WASHINGTON - Dear Chris Cecil:
Here's how you write a newspaper column. First, you find a topic that engages you. Then you spend a few hours banging your head against a computer screen until what you've written there no longer makes you want to hurl.
Or you could just wait till somebody else writes a column and then steal it. That's what you've been doing on a regular basis.
Before Tuesday, I had never heard of you or The Daily Tribune News of Cartersville, Ga., where you are associate managing editor. Then one of my readers, God bless her, sent me an e-mail noting the similarities between a column of mine and one you had purportedly written.
Intrigued, I did a little research on your paper's Web site and found that you had "written" at least eight columns since March that were taken in whole or in part from my work. The thefts ranged from the pilfering of the lead from a gangsta rap column to the wholesale heist of an entire piece I did about Bill Cosby. In that instance, you essentially took my name off and slapped yours on.
On March 11, I wrote: "I like hypocrites. You would, too, if you had this job. A hypocrite is the next best thing to a day off. Some pious moralizer contradicts his words with his deeds and the column all but writes itself. It's different with Bill Cosby."
On May 12, you "wrote": "I like hypocrites. You would, too, if you had this job. A hypocrite is the next best thing to a day off. Some pious moralizer contradicts his words with his deeds and the column all but writes itself. It's different with Bill Cosby."
The one that really got me, though, was your theft of a personal anecdote about the moment I realized my mother was dying of cancer. "The tears surprised me," I wrote. "I pulled over, blinded by them." Seven days later, there you were: "The tears surprised me. I pulled over, blinded by them on central Kentucky's I-75."
Actually, it happened at on onramp to the Artesia Freeway in Compton, Calif.
I've been in this business 29 years, Mr. Cecil, and I've been plagiarized before. But I've never seen a plagiarist as industrious and brazen as you. My boss is calling your boss, but I doubt you and I will ever speak. Still, I wanted you to hear from me. I wanted you to understand how this feels.
Put it like this: I had a house burglarized once. This reminds me of that. Same sense of violation, same apoplectic disbelief that someone has the testicular fortitude to come into your place and take what is yours.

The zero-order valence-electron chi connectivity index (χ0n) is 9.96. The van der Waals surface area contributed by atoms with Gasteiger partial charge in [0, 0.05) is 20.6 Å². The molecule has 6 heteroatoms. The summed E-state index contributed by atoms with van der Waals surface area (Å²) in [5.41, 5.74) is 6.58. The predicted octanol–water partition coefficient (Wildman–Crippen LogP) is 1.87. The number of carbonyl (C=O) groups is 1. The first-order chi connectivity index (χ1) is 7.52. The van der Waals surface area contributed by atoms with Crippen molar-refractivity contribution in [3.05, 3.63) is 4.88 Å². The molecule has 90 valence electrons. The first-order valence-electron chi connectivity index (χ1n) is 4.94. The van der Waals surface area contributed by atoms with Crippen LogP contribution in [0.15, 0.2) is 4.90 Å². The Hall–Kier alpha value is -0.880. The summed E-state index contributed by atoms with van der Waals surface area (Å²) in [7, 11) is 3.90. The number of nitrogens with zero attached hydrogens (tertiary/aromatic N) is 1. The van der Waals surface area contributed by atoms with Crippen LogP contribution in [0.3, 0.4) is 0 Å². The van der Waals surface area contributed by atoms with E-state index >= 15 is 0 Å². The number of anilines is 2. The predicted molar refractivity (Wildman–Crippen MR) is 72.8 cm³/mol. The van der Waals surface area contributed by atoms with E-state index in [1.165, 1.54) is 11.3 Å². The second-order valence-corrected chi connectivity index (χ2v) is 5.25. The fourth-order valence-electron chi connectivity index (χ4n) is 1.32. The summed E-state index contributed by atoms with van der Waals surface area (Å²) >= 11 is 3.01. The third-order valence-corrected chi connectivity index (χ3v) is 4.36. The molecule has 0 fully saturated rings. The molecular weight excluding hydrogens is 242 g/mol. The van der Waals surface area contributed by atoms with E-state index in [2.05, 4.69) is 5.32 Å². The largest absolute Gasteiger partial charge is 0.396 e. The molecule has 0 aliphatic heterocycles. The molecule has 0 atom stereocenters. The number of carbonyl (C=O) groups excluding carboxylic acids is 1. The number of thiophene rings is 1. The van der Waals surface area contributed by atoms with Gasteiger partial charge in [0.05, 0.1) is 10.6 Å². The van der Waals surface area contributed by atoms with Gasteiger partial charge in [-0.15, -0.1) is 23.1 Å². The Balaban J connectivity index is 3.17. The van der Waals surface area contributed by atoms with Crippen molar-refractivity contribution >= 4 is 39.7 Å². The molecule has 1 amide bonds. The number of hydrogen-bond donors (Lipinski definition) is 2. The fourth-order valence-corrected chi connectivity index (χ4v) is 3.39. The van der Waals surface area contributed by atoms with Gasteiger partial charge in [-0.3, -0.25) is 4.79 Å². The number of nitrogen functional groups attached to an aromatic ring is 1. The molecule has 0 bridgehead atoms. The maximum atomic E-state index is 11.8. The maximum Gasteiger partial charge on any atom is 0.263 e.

Not being a writer yourself, you won't understand, but I am a worshiper at the First Church of the Written Word, a lover of language, a student of its rhythm, its music, its violence and its power.
My words are important to me. I struggle with them, obsess over them. Show me something I wrote, and like a mother recounting a child's birth, I can tell you stories of how it came to be, why this adjective here or that colon there.
See, my life's goal is to learn to write. And you cannot cut and paste your way to that. You can only work your way there, sweating out words, wrestling down prose, hammering together poetry. There are no shortcuts.
You are just the latest in a growing list of people - in journalism and out - who don't understand that, who think it's OK to cheat your way across the finish line. I've always wanted to ask one of you: How can you do that? Have you no shame? No honor or pride? How do you face your mirror knowing you are not what you purport to be? Knowing that you are a fraud?
If your boss values his paper's credibility, you will soon have lots of free time to ponder those questions.
But before you go, let me say something on behalf of all of us who are struggling to learn how to write, or just struggling to be honorable human beings:
The dictionary is a big book. Get your own damn words. Leave mine alone.
Leonard Pitts Jr. is a columnist for The Miami Herald. His column appears Sundays in The Sun.